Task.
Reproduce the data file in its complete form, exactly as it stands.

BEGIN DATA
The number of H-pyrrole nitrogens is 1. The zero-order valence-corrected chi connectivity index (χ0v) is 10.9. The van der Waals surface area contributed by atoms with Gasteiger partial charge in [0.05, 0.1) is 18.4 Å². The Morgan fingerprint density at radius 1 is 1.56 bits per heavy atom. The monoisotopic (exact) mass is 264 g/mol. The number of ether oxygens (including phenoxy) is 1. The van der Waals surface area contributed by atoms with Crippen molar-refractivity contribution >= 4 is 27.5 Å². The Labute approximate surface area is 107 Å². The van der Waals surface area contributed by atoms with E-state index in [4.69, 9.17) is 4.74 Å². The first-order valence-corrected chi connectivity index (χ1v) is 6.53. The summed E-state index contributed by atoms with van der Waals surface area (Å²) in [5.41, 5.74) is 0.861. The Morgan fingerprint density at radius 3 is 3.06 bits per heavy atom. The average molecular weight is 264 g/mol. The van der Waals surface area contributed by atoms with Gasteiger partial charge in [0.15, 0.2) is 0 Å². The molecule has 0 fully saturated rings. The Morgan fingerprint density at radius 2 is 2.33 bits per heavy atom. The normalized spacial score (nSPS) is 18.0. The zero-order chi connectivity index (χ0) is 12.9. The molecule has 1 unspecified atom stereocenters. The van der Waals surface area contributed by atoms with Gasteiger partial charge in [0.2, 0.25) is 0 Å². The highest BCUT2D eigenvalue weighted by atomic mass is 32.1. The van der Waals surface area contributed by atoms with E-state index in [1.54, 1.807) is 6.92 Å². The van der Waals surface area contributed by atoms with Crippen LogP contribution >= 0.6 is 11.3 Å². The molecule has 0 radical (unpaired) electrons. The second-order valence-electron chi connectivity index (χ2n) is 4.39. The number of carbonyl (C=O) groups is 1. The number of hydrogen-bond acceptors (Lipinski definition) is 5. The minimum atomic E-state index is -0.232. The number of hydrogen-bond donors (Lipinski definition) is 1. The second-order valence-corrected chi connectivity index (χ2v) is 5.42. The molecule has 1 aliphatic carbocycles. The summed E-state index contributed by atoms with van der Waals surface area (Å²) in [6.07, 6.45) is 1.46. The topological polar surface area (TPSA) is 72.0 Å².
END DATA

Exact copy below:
The number of H-pyrrole nitrogens is 1. The zero-order valence-corrected chi connectivity index (χ0v) is 10.9. The van der Waals surface area contributed by atoms with Gasteiger partial charge in [0.05, 0.1) is 18.4 Å². The Morgan fingerprint density at radius 1 is 1.56 bits per heavy atom. The monoisotopic (exact) mass is 264 g/mol. The number of ether oxygens (including phenoxy) is 1. The van der Waals surface area contributed by atoms with Crippen molar-refractivity contribution >= 4 is 27.5 Å². The Labute approximate surface area is 107 Å². The van der Waals surface area contributed by atoms with E-state index in [4.69, 9.17) is 4.74 Å². The first-order valence-corrected chi connectivity index (χ1v) is 6.53. The summed E-state index contributed by atoms with van der Waals surface area (Å²) in [5.41, 5.74) is 0.861. The Morgan fingerprint density at radius 3 is 3.06 bits per heavy atom. The average molecular weight is 264 g/mol. The van der Waals surface area contributed by atoms with Gasteiger partial charge in [0.15, 0.2) is 0 Å². The molecule has 0 fully saturated rings. The Morgan fingerprint density at radius 2 is 2.33 bits per heavy atom. The normalized spacial score (nSPS) is 18.0. The zero-order chi connectivity index (χ0) is 12.9. The molecule has 1 unspecified atom stereocenters. The van der Waals surface area contributed by atoms with Gasteiger partial charge in [0.2, 0.25) is 0 Å². The highest BCUT2D eigenvalue weighted by atomic mass is 32.1. The van der Waals surface area contributed by atoms with E-state index in [1.54, 1.807) is 6.92 Å². The van der Waals surface area contributed by atoms with Crippen LogP contribution >= 0.6 is 11.3 Å². The molecule has 0 radical (unpaired) electrons. The second-order valence-electron chi connectivity index (χ2n) is 4.39. The number of carbonyl (C=O) groups is 1. The number of hydrogen-bond acceptors (Lipinski definition) is 5. The minimum atomic E-state index is -0.232. The number of hydrogen-bond donors (Lipinski definition) is 1. The second-order valence-corrected chi connectivity index (χ2v) is 5.42. The molecule has 1 aliphatic carbocycles. The summed E-state index contributed by atoms with van der Waals surface area (Å²) in [6.07, 6.45) is 1.46. The topological polar surface area (TPSA) is 72.0 Å².